Feds need to live up to farming promises in western numbered treaties: Cuthand

Cree columnist Doug Cuthand says the federal government isn’t living up to the numbered treaties on the Prairies.

The treaties, signed in 1876, were supposed to be about peace, friendship, working together and farming.

“It guarantees everybody who wants to start farming will get a hoe, and a rake and a pitchfork and a whole bunch of stuff like that,” said Cuthand, a columnist with the Star Phoenix, on the season finale of Nation to Nation. “And the band would be eligible for a team of oxen and some horses and boar and piglets and all kinds of stuff.”

But the promises of tools to work the land never came.

With all the recent talk of reconciliation, Cuthand suggests the federal government should start repairing the spirit and intent of the treaties. As an example he used some land for sale in Saskatchewan known as the Pfeiffer pastures.

“(They) are being sold out here in Saskatchewan and our people aren’t getting any chance to bid on them or get them at all,” he said. “They’re just going to the white coops, settlers and ranchers and the same thing with all the minerals that were taken out of this land.

“We haven’t received anything in terms of revenue sharing. If we had, we wouldn’t be poor today. We’d have an economy, we’d have resources and infrastructure on our reserves, that type of thing.”

University of Ottawa political scientist gave a mixed review of Ottawa’s performance this past year

Veldon Coburn, a professor at the University of Ottawa, said there’s still drinking water advisories on 27 First Nations in Canada and that training is lacking in regards to water and waste water treatments in communities.

“We’re still very far behind, there’s gaps in areas of socio-economic indicators such as education and health,” he said on Nation to Nation.

Despite this, Coburn did give Crown Indigenous Relations Minister Marc Miller a passing grade.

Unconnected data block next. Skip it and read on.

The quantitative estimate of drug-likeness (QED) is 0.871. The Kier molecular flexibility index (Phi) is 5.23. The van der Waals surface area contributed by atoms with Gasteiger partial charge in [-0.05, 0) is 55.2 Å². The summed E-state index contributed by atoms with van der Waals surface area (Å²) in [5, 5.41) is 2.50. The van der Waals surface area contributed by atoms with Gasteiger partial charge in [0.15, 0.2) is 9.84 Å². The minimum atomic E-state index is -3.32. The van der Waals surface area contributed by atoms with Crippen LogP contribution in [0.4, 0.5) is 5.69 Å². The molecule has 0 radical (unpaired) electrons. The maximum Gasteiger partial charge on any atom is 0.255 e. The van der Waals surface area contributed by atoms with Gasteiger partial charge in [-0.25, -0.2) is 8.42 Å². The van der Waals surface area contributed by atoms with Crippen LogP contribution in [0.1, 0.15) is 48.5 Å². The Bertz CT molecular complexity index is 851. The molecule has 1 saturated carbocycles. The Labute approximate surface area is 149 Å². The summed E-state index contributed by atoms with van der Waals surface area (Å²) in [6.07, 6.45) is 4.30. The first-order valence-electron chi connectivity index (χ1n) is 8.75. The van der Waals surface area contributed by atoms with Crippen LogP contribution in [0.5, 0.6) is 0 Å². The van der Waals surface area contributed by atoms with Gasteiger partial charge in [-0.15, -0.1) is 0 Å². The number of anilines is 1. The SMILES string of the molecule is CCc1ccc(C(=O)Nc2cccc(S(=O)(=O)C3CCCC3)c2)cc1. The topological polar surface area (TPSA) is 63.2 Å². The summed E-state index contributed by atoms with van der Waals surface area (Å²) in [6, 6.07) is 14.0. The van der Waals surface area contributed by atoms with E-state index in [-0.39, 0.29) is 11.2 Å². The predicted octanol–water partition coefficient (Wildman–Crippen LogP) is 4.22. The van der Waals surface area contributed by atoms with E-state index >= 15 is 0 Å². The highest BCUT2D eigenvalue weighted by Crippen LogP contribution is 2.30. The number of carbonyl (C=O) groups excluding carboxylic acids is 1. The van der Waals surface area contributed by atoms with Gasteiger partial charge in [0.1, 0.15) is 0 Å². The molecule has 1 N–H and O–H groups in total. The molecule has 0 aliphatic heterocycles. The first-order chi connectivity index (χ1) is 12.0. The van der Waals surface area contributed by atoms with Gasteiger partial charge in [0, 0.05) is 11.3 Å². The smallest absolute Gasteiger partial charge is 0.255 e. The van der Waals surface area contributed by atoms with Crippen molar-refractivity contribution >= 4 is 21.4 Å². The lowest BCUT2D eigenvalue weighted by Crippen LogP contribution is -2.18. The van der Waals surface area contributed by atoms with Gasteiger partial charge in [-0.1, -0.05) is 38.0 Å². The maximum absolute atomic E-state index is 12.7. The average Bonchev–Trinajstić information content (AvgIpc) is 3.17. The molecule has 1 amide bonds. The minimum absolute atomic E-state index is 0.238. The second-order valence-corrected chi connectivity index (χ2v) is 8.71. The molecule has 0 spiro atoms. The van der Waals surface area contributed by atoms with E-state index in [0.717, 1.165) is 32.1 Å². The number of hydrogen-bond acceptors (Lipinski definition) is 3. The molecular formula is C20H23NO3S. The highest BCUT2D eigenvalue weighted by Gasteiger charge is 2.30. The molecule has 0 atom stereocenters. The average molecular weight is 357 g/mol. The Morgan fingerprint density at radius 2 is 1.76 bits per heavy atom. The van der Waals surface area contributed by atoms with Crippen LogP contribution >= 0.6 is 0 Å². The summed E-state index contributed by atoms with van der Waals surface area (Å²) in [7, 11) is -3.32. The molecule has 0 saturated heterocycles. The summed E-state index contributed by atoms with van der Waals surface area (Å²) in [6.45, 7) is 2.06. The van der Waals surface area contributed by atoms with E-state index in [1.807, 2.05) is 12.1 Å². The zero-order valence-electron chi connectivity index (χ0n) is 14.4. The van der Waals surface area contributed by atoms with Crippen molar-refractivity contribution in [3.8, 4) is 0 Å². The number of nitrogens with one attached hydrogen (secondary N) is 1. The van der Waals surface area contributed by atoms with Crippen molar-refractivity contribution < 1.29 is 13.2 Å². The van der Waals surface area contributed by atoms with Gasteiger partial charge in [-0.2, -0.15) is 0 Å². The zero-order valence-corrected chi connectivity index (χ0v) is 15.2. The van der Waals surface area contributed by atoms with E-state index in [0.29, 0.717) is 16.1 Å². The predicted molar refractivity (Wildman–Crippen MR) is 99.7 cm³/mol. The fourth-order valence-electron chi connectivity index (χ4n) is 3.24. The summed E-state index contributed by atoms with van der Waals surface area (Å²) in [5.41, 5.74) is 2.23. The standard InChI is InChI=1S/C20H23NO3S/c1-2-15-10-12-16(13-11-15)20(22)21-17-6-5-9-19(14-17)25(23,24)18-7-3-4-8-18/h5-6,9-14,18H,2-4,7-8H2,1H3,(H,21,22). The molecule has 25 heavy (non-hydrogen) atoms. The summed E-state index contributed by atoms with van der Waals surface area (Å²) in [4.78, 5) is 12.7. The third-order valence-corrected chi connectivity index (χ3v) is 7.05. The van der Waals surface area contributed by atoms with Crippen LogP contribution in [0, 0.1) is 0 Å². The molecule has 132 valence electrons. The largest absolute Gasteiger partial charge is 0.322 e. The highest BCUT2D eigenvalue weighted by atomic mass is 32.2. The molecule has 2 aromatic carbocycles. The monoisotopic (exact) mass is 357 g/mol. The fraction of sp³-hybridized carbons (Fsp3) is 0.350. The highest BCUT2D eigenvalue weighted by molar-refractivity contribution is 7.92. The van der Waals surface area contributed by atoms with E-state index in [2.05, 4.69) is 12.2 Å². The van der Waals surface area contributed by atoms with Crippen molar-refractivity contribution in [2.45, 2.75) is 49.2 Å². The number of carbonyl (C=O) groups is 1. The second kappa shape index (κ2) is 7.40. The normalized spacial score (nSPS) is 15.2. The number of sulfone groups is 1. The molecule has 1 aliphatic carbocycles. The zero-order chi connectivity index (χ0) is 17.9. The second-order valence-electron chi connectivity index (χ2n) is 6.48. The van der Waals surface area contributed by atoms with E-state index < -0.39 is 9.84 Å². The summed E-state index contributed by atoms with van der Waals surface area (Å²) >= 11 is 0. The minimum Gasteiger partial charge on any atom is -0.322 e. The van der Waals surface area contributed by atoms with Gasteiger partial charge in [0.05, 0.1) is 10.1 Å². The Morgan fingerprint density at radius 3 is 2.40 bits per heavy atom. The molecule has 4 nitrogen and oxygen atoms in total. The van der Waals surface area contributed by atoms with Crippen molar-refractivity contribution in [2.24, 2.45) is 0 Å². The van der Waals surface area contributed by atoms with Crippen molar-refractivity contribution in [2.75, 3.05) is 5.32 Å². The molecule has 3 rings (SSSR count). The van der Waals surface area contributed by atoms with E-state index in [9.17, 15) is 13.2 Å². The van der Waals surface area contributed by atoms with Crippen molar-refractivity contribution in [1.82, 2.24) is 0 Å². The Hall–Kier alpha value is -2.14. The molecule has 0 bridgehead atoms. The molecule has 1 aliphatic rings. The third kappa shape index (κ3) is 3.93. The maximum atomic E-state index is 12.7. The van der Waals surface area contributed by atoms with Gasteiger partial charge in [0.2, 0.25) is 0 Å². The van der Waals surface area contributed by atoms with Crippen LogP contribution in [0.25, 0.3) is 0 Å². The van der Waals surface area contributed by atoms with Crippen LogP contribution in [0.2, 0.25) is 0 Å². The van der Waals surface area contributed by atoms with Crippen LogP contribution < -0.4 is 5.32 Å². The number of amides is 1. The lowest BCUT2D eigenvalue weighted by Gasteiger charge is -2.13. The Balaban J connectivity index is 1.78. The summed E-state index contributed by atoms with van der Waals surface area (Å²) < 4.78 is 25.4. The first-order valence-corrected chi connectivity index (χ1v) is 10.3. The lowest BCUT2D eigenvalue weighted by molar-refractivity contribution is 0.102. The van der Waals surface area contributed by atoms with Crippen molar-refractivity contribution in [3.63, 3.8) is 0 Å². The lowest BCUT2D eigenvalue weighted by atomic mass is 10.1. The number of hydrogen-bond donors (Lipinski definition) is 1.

“He’s accomplished more than all Indigenous ministers, or the Indian agent as it were, combined. So you see these large amounts of funding that have flowed in and it can kind of boggle the mind of the accomplishments that he’s made,” said Coburn.

“Again it does fall short, but he’s again done more than anyone else prior.”

The largest First Nation in Nova Scotia has a verbal interim understanding with DFO

The Mi’kmaw communities of Potlotek and We’koqma’q have been harvesting lobster for a moderate livelihood under an agreement with the Department of Fisheries and Oceans. The Eskasoni First Nation joined them this week.

Eskasoni Chief Leroy Denny told Nation to Nations that he is hopeful it will bring peace to their waters.

“First of all to have a Mi’kmaw led plan, developed by our fishers, to work with the DFO to help us,” he said.  “The past few years we developed this plan, and there has been a lot of issues and challenges, but finally you know, these few years, we’ve been working with our fishers to find our way forward.”

Eskasoni fishers have seen harassment over their rights to fish for a moderate livelihood.  Denny, however, said they have been very patient through it all.

“The courts told them 24 years ago, that they need to make room for the treaty right protected fishery here, and so it’s, there has been many, many harassments over the years, harassments by the DFO, by local fishers you know, traps being taken and sank and death threats and shot at and all these things are happening,” he told N2N host Annette Francis.

“Those things have to stop, they need to, the industry has to understand and respect our treaty rights and I think to have a more welcoming place and we have to really work together and so it’s starting to happen now slowly.”

Contribute Button